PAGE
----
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Joseph Fox

Born: c. 1709, Philadelphia, Philadelphia County, PA.  Died: December 10, 1779, Philadelphia, Philadelphia County, PA. Member of the Colonial Assembly: Philadelphia City, 1750-1751; Philadelphia County, 1753-1771. Affiliation: Quaker, Anti-Proprietary

Joseph Fox was likely born in late 1709 in Philadelphia, Pennsylvania.  He was apprentice to a carpenter named James Portues, who left Fox with a large inheritance upon his death.  Fox took possession and used that inheritance to become involved in real estate investments, from which he derived a great deal of his wealth.  In 1746 Fox married the former Elizabeth Mickle, and together the couple had 13 children, 6 of whom lived to adulthood: Thomasine Mickle (Roberts), Hannah, Joseph Mickle, George, Samuel Mickle, and Elizabeth Hill (Norris).

Fox won election to the Colonial Assembly in 1750 as a representative of the city of Philadelphia, but lost re-election at the end of his first term in office.  He returned to the Assembly in 1753, this time to represent the County of Philadelphia, a position he would hold until 1771.  Fox was actively involved in promoting the defense of Pennsylvania during the French and Indian War by supporting bills to provide funds and armaments for the defense of Pennsylvania.  He was appointed to a commission to handle the distribution of war funds, which led to the Quakers formally disowning him in 1756.  Fox was part of the delegation that negotiated peace terms with Native Americans in 1756, 1757, 1758, 1761, 1762, and 1763.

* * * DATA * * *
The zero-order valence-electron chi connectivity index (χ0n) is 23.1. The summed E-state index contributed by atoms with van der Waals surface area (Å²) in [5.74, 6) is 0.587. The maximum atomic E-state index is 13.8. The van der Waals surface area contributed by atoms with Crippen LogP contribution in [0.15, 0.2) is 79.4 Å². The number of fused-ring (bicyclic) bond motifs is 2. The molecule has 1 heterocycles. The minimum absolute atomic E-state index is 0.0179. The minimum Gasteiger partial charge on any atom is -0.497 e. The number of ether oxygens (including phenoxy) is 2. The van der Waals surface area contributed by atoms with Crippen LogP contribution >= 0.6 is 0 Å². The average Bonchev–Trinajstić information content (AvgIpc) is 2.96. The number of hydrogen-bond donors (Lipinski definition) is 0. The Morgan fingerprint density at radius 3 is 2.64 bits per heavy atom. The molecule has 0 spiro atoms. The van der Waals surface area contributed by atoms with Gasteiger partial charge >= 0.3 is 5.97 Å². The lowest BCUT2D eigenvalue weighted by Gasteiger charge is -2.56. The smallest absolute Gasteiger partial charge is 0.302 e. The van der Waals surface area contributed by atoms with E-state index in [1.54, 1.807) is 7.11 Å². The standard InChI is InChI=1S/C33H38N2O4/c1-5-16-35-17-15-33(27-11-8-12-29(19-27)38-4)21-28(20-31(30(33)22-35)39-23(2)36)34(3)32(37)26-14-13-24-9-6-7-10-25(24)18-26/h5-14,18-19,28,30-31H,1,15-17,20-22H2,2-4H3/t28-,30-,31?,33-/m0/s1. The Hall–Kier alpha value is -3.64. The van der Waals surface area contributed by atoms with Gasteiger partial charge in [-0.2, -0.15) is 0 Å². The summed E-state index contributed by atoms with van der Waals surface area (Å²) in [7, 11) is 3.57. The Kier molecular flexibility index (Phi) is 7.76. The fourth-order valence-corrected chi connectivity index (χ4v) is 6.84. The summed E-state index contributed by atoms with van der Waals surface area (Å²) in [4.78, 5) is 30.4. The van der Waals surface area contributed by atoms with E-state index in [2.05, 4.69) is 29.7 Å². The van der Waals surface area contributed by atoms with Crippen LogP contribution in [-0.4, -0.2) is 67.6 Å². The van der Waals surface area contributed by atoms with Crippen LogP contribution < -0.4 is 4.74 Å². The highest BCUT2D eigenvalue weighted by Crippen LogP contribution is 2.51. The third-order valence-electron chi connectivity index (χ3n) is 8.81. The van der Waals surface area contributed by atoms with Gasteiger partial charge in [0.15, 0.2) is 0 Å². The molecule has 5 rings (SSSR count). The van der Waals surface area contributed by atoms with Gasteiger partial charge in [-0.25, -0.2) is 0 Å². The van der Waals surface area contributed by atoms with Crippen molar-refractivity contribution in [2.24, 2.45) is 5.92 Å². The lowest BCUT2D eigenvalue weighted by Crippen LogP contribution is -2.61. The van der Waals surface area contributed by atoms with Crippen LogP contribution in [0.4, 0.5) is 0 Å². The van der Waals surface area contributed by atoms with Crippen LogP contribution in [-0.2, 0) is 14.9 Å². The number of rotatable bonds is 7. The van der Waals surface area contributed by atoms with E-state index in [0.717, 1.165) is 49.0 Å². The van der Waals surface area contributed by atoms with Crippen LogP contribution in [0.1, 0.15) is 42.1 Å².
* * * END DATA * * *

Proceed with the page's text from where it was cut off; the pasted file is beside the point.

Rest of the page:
In the early 1760s Fox aligned himself with Benjamin Franklin, who at the time was seeking to have the Penn proprietorship replaced in favor of a direct Royal government.  The change to a Royal Colony would have put Pennsylvania under the direct rule of the British monarch.  Fox was unanimously elected as the 26th Speaker of the Assembly on October 24, 1764, after Isaac Norris II resigned the position.  Fox was re-elected Speaker on October 14, 1765, but began to distance himself from the avid supporters of Royal government.  He became steadfastly opposed to the controversial Stamp Act, which taxed paper documents and other paper goods in the Colonies.  He was re-elected to the Assembly for the 1766 term, but was succeeded as Speaker by avid loyalist Joseph Galloway.  Fox returned to the Speaker’s chair on May 22, 1769, when Galloway briefly resigned due to ill health.  Laws enacted during Fox’s Speakership include an infrastructure investment law, a law to provide relief for debtors, and a law regarding overcrowding on immigration ships.  He lost re-election to the Assembly in 1772.

Joseph Fox died on December 10, 1779, in the city of Philadelphia, Pennsylvania.  He is interred at the Friends Arch Street Meeting House Burial Ground in the city of Philadelphia, Philadelphia County, Pennsylvania.